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The Rise and Decline of Australian Unionism: A History of Industrial Labour from the 1820s to 2010
No. 100 (May 2011), pp. 51-82
Published by: Australian Society for the Study of Labour History, Inc.
Stable URL: http://www.jstor.org/stable/10.5263/labourhistory.100.0051
Page Count: 32
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Abstract In exploring the factors that contributed to the rise and decline of industrial labour in Australia, this article argues that support for unionism initially emerged from a working class that was a product of the country’s unusual economic history. In the twentieth century the implementation of systems of compulsory arbitration, devised to mediate industrial conflict, reinforced support for unionism. In 1948, however, support for unionism peaked and a long process of decline began as the working class constituency that had provided its social anchor disintegrated as a result of structural changes in the economy. The dismantling of arbitration after 1986 exacerbated this established pattern of decline, as did a growth in precarious employment and employer anti-union strategies.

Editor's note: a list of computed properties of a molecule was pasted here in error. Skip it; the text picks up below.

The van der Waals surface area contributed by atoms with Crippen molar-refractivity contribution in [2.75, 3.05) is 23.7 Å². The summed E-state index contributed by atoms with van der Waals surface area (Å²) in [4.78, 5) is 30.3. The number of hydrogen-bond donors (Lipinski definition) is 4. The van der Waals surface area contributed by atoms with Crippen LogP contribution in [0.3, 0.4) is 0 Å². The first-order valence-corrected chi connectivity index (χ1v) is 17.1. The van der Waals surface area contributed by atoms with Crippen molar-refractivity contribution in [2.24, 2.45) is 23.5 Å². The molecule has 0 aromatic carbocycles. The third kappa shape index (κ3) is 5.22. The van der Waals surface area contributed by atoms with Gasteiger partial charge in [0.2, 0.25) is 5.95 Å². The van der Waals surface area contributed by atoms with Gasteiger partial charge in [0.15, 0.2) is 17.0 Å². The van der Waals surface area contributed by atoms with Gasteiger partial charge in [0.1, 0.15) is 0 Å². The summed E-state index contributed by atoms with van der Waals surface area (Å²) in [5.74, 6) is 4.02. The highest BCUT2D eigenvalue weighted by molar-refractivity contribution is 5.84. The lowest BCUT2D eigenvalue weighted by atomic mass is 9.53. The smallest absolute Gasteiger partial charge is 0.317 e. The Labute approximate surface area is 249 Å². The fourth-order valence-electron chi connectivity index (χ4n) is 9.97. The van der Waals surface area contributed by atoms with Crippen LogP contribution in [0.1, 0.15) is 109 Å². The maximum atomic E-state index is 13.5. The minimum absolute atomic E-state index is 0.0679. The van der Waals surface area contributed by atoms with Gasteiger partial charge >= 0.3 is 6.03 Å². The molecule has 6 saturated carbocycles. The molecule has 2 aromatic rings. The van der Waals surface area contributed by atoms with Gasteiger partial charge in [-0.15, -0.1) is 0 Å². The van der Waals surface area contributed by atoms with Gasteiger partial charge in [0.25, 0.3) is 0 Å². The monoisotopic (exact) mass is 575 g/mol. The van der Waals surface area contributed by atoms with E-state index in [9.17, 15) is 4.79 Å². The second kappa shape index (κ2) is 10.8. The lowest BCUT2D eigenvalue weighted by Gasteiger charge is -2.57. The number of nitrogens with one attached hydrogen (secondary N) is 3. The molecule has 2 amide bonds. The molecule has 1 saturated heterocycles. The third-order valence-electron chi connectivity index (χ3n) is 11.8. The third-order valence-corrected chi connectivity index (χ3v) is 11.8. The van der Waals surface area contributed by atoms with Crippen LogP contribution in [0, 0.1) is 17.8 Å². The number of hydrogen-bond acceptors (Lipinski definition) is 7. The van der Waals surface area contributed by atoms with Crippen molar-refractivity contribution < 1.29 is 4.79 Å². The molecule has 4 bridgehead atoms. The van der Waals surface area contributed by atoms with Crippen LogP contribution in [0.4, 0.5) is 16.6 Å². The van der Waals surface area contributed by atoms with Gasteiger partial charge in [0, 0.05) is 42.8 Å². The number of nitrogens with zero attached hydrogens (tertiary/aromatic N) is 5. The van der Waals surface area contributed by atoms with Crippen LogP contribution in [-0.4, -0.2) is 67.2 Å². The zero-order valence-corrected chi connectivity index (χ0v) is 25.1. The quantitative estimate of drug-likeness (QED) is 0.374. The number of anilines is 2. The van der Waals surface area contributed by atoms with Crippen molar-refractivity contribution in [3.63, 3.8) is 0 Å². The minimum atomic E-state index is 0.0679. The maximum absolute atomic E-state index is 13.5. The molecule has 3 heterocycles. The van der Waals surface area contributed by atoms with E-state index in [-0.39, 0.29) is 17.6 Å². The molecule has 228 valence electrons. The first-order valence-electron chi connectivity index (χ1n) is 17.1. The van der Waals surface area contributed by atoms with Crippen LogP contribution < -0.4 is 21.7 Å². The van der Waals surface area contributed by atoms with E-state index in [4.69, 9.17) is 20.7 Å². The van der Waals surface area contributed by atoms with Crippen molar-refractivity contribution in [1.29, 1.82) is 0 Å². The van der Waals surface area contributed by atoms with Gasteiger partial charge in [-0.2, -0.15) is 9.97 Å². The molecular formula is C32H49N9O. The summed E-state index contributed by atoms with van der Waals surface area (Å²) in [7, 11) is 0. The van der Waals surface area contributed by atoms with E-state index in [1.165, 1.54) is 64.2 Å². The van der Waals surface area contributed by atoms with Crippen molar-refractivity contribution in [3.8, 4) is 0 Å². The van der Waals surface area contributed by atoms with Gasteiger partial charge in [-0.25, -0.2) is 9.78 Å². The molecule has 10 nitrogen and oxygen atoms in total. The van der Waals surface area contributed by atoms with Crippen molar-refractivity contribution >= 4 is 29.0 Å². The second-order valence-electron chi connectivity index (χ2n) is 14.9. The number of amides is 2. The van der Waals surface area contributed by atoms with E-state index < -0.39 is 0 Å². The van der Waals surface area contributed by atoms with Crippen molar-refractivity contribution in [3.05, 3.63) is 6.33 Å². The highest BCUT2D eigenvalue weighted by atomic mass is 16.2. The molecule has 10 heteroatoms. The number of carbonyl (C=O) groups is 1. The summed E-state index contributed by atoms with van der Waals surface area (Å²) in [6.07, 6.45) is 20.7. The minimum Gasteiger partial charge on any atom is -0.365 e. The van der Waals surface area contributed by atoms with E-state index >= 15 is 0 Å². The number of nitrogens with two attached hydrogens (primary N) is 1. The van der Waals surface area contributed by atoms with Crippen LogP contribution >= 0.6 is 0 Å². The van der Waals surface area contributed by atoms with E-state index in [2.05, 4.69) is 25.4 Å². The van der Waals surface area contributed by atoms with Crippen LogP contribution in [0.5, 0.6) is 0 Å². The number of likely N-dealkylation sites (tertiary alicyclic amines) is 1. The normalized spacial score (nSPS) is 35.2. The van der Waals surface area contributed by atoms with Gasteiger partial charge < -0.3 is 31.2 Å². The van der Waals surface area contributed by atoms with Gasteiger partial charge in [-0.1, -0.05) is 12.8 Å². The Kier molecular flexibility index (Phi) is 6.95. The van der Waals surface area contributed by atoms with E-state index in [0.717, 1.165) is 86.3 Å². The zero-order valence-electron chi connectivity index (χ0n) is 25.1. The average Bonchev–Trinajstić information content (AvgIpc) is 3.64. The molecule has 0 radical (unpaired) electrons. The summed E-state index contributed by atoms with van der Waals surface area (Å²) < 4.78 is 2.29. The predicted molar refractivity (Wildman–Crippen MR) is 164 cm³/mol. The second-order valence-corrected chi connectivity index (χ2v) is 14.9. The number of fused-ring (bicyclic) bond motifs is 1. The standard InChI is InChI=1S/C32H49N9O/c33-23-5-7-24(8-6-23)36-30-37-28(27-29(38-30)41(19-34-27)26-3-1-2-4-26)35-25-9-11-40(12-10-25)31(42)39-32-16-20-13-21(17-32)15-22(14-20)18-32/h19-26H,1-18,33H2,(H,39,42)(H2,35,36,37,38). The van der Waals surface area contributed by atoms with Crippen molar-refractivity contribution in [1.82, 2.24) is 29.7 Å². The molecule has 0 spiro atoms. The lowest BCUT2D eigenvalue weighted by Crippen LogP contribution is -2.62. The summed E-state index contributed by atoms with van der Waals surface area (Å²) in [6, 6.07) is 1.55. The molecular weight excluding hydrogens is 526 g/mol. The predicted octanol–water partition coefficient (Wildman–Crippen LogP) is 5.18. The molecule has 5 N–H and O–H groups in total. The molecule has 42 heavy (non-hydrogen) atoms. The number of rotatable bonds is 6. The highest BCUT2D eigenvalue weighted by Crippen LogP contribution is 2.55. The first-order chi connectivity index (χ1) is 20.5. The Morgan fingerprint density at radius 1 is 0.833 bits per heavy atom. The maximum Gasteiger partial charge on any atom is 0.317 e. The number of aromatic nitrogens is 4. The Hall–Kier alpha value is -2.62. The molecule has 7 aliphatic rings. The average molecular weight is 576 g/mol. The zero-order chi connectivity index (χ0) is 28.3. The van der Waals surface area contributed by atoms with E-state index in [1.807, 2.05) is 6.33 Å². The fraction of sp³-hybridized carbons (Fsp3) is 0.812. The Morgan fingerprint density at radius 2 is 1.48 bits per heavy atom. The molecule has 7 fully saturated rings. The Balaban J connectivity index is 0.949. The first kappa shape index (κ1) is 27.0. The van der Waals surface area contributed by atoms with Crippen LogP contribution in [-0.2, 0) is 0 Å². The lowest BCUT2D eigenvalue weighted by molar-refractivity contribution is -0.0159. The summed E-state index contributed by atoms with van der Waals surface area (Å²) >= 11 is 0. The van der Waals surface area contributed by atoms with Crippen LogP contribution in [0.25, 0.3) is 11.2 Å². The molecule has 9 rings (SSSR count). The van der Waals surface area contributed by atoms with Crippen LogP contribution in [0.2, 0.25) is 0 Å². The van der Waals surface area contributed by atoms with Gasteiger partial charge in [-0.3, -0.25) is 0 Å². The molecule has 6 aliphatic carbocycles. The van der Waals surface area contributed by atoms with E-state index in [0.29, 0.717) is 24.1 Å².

Copyright 2011 Australian Society for the Study of Labour history